Thursday, May 26, 2022

Copy-Cat Or Coincidence?

Which one is a Byway and which one is a County tire?
 The world of bicycle parts manufacturing is a strange brew of behind-the-scenes manufacturers in Asia and branding companies that pay for designs and product to be made. It isn't very often where you are actually buying from the folks who made the product and designed it. Usually it is one or the other. 

This was never made more clear to me than when I started attending Interbike, the old industry trade show, back in the late 00's. At that time 29"ers were just getting off the ground, and many of us riders were looking to lighten up our bikes with carbon legged, aluminum crowned forks. 

There was a bit of discussion and controversy surrounding a certain model of carbon legged, aluminum crowned fork. One was sold by a known, reputable brand. The other, which looked all the world exactly like the branded one, was being sold online at a much reduced cost under a Asian company's name. Some said they weren't the same. Some claimed that they were exactly the same thing. What the heck was going on here?

Well, I happened to cruise by a booth at Interbike one year in the Asian Pavillion, and I saw a vendor who was displaying no less than a dozen of these forks. They all looked the same, but they were not. The carbon layup differed for the legs, and the crowns were machined slightly differently, and forged differently, one from another. This was all done to offer solutions to meet a brand's price point. You want a cheaper fork than your competitor's fork that looks like this? They had that. 

So, that's just one example of how the bicycle industry can work which can lead to confusion and speculation on the consumer end. Things are still somewhat this way. Take for instance the tires I got in for test and review for Riding Gravel. There was something very familiar about them. Then it dawned on me. They looked very close to the WTB Byways I have here. 

So, are they from the same factory? Could be. Are they the same tire, just modified? Probably not, but who is to say that the overall idea wasn't , you know......borrowed. Asian manufacturers are well known for copying other designs and selling them as their own.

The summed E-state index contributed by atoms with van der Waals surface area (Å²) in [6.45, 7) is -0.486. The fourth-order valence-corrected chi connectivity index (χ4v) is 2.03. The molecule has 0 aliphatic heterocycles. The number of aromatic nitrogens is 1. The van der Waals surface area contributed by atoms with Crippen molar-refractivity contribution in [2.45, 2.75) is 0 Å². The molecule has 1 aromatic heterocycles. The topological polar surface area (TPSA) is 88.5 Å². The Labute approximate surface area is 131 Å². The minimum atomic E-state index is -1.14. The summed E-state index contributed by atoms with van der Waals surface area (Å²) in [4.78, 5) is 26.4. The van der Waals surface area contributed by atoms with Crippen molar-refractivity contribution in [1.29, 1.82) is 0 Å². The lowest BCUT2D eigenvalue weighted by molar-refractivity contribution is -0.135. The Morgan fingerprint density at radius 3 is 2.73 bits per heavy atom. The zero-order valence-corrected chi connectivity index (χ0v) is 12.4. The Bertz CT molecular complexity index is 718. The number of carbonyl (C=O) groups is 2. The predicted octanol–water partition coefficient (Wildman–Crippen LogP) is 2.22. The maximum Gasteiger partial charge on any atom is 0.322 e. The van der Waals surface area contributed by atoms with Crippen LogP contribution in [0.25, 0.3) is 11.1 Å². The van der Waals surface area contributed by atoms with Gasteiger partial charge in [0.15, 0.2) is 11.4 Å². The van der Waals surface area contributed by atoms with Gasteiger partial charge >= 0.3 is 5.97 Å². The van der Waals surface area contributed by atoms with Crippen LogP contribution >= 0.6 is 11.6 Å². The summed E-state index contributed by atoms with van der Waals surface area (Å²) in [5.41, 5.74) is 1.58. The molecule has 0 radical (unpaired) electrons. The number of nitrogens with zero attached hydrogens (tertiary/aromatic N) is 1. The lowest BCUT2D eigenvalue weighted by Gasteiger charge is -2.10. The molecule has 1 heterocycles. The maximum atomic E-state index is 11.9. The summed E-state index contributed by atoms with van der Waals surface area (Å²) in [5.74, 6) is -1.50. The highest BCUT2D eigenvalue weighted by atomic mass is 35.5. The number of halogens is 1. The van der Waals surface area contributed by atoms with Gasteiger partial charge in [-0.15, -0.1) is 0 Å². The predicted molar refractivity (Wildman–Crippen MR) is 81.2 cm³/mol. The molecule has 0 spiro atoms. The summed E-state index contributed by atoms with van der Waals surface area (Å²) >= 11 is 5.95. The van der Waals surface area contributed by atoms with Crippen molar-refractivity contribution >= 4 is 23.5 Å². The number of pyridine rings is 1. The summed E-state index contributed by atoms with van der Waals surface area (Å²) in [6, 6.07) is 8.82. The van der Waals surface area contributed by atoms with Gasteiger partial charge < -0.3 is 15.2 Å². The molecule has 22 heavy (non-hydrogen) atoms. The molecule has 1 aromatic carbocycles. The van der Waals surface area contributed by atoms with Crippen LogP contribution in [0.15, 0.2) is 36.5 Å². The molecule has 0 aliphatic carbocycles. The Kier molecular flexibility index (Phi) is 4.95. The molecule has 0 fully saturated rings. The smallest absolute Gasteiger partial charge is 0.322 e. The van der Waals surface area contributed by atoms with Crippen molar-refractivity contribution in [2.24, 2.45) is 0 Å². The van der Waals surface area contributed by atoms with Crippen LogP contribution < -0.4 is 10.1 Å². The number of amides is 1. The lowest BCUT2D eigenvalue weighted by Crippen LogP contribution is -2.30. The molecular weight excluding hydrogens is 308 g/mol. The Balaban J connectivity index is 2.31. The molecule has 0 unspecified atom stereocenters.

I tried to get to the bottom of the Goodyear County tire's manufacturing company in Taiwan, (No- these are not really made by Goodyear, they just license the brand name to another company and they operate as the "bicycle arm of Goodyear") I couldn't sus out the relationship that the factory may have with other brands, which is not surprising. Suffice it to say that you are probably riding tires that are not Goodyear tires that came from the factory that makes Goodyear tires. 

Sound confusing? is meant to be that way. So, a copy-cat or a coincidence, but these two tires are too close in design, in my opinion, for this to be just happenstance.


KC said...

I'd go with convergent evolution on these, kinda like how all phones gradually morphed in to slabs of glass. Lots of other companies settled on the slick center/file sides design. Vittoria's Terreno Zero, Donnelly's Strada USH, & Specialized's Pathfinder come to mind.

Guitar Ted said...

@KC - A plausible theory. I can see that. However; the theme of these two tires is a lot more in harmony with each other than the tires you mentioned. Too close for it to be just the result of an evolution of the genre in my opinion.

The smooth center - knobbed edges tread pattern has been around since the beginning of gravel tires, and is not really all that new. (Challenge Tires "Gravel Grinder") In fact, I would submit that 'gravel' tires have been on a MTB-ish, more knobby track for several years now due to the way many industry designers are wanting to push the 'gravel' category closer to mountain biking. That's what I see. But maybe that's just me.......

KC said...

That's a good point - tires aimed at gravel have leaned towards the aggressive tread for a while & I didn't think about it being because marketers seems to want gravel everything to just be less capable mountain bikes.